CAIRO: Egypt’s president Wednesday called for “decisive” and “collective” action against countries supporting “terrorism” in an apparent reference to Turkey and Qatar, who back the Muslim Brotherhood group, which is outlawed in Egypt.
The three countries also support opposing factions in the war-torn Libya.
Addressing a two-day forum on peace in Africa in the southern city of Aswan, Abdel-Fattah El-Sisi also said achieving sustainable development in Africa is needed, along with efforts to fight militant groups in Egypt and the Sahel region that stretches across Africa south of the Sahara Desert.
“There should be a decisive response to countries supporting terrorism and a collective response against terrorism, because the terrorist groups will only have the ability to fight if they are provided with financial, military and moral support,” he said.
The gathering in Aswan is attended by the leaders of Niger, Chad, Nigeria and Senegal along with officials from the US, Britain and Canada.
The Sahel region is home to Al-Qaeda and Daesh-linked militants. El-Sisi said Egypt could help train forces and provide weapons to countries in the region to fight extremists.
Egypt has for years been battling a Daesh-led insurgency that intensified after the military overthrew Muslim Brotherhood President Muhammad Mursi in 2013 amid mass protests against his brief rule.
Militant-related violence in Egypt has been centered on the Sinai Peninsula, as well as in the country’s vast Western Desert, which has witnessed deadly attacks blamed on militants infiltrating from neighboring Libya.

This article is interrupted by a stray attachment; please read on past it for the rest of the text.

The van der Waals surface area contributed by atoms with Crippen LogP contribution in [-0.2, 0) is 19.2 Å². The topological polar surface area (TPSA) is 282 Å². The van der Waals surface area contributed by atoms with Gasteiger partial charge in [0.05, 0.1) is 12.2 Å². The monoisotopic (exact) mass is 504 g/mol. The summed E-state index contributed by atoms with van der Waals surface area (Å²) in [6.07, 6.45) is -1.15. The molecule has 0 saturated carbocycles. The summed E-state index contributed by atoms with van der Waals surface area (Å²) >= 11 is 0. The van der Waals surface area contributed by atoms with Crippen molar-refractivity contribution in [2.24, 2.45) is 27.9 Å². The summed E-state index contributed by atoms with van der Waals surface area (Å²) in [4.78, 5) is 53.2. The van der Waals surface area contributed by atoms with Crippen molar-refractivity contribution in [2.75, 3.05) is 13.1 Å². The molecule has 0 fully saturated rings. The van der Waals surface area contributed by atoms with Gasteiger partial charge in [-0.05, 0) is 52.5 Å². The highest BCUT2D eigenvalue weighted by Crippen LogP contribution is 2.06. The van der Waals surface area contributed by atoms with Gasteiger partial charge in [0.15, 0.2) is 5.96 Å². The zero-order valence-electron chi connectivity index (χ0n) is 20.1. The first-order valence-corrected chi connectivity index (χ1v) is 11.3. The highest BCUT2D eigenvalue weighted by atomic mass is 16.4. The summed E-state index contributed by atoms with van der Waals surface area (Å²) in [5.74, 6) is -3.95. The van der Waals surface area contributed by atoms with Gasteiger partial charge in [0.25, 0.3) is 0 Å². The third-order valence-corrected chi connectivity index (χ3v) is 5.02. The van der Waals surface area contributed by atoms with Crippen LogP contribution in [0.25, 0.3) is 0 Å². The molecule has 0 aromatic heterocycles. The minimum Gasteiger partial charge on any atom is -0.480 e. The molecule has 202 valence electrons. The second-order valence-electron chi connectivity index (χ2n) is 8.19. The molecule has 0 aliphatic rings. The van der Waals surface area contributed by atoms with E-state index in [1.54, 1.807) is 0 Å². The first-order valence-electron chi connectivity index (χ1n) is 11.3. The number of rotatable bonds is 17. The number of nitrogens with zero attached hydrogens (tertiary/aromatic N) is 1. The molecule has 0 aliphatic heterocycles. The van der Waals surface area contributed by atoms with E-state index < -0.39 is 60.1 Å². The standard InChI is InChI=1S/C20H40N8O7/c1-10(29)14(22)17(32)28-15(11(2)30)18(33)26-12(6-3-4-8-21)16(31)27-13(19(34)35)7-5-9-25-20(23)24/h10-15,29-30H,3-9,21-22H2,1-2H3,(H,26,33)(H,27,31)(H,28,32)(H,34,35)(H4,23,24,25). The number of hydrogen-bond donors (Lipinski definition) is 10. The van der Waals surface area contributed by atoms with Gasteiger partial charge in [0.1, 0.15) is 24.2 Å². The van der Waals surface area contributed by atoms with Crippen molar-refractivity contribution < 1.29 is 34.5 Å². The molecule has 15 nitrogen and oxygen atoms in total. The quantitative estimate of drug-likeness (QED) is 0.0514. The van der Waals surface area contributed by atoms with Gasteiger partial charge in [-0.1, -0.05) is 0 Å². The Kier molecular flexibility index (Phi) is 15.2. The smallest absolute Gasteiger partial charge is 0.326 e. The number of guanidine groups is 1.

Since Mursi’s ouster, tensions have grown between Egypt and Turkey and Egypt and Qatar. The political party of Turkish President Recep Tayyip Erdogan is an offshoot of the Muslim Brotherhood, which Cairo designated as at terrorist group in 2013.
El-Sisi also said a “comprehensive, political solution would be achieved in the coming months” for the conflict in Libya, which descended into chaos after the 2011 civil war that ousted and killed long-time dictator Muammar Qaddafi. He did not elaborate.
He said that would put an end to a “terrorist hotbed that pushes militants and weapons to (Libya’s) neighboring countries including Egypt.”
El-Sisi apparently was referring to an international summit in Berlin that aims to reach an agreement on actions needed to end the conflict. The conference had been scheduled for October, but it has apparently been postponed.
El-Sisi’s comments came amid heightened tensions with Turkey after a controversial maritime border agreement it signed last month with Libya’s Tripoli-based government.
Greece, Egypt and Cyprus, which lie between the two geographically, have denounced the deal as being contrary to international law, and Greece expelled the Libyan ambassador last week over the issue.
Haftar has for months been fighting an array of militias allied with the Tripoli authorities to wrestle control of the capital. He is backed by the United Arab Emirates and Egypt, as well as France and Russia, while the Tripoli-based government receives aid from Turkey, Qatar and Italy.